Programs in Private School Leadership at Teachers College are run by the Klingenstein Center for Independent School Leadership. Designed for teachers and administrators who have demonstrated strong educational leadership, these cohort-based programs prepare students to meet the challenges of leadership for independent and international schools, and organizations that support teaching and learning in these schools. The programs increase knowledge and cultivate skills and attitudes necessary for effective leadership practice. Students participate in guided fieldwork and benefit from a connection to an extensive network of cooperating schools. Coursework is enhanced by group projects and visits to area schools. The curriculum has been designed around five core principles of effective leadership:

      • The centrality of education and education leadership in promoting social justice and diversity;

      • The need to nurture teaching and learning among all members of the school community;

      • The importance of collaboration and teamwork in accomplishing goals;

      • The use of reflective practice in fostering continued learning;

      • The practice of moral and ethical leadership as a way of life.

      Both the Full-Year Master’s and the Two-Summers Master’s programs in Private School Leadership are supported by the Klingenstein Fund and the Education Leadership Program.

       

      Degree-Granting Programs in Private School Leadership include:

      • Full-Year Master’s Degree Program (M.A., Ed.M.)

      • Two-Summers Master’s Degree Program (M.A., Ed.M.)

      • Dual-Degree Program: Master’s Degree from Teachers College (M.A.) in Private School Leadership and Columbia Business School (MBA)

      • Dual-Degree Program: Master's Degree from Teachers College (M.A. or Ed.M.) in Private School Leadership and INSEAD in France or Singapore (MBA)

      For more information about these programs, see the Klingenstein Center Programs page.

       

      This program of study is designed for current and aspiring leaders who choose to pursue intensive summer study with field-based work at their school of employment after each summer. The Two-Summers Program has a cohort of approximately 60 students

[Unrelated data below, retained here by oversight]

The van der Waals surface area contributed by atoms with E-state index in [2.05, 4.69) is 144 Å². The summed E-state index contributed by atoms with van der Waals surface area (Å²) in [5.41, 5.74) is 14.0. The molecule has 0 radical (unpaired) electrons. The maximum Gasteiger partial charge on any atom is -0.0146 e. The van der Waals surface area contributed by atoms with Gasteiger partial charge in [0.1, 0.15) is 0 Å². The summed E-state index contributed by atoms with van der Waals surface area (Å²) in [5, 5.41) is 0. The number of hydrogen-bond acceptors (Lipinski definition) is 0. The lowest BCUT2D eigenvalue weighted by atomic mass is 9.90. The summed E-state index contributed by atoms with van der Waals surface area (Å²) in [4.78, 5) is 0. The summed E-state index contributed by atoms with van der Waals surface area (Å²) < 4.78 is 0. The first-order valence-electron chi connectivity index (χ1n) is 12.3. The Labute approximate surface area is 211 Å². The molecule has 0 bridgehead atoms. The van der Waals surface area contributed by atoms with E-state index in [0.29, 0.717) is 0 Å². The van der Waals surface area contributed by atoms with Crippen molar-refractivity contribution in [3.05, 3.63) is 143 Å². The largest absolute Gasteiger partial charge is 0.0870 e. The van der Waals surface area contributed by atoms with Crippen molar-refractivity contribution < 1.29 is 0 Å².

Coursework

      The Two-Summers curriculum is entirely prescribed: Students do not take elective courses. Some coursework between the two summers may be online or blended. As part of the research course in the first summer, students work in small groups as they design an applied research project of importance to them, to their schools, and to the independent school sector at large. They develop a plan for research and carry out this plan over the course of the upcoming academic year. 

      Practicum

      During the academic year between the two summers, each student completes a practicum project in administrative areas of their respective schools. The practicum project is designed to provide the student with experiential learning in the context of his/her own school and to offer residual benefits to the sponsoring school. 

      Projects may include but are not limited to work in finance, development, college guidance, admissions, and/or marketing. Those holding senior administrative positions may focus on a particular area of their current job in order to track their thinking, planning, action, and results in deliberate ways. Students are guided in this project by a field instructor who is an experienced head of independent or international school. Sponsoring schools are asked to consider scheduling accommodations for students doing research and practicum projects during the academic year. 

      Capstone Project

      A research- and writing-based capstone project, completed with a partner, requires students to curate a professional learning ePortfolio that reflects on their learning in their program and transfers that learning to several key areas of their practice. The ePortfolio engages students in four levels of systems thinking work in schools: individual, interpersonal, institutional, and social systems. Shadow a head of school in the field and construct a thorough analysis of the ways in which leadership functions at the respective head’s school. 

      Cohort Model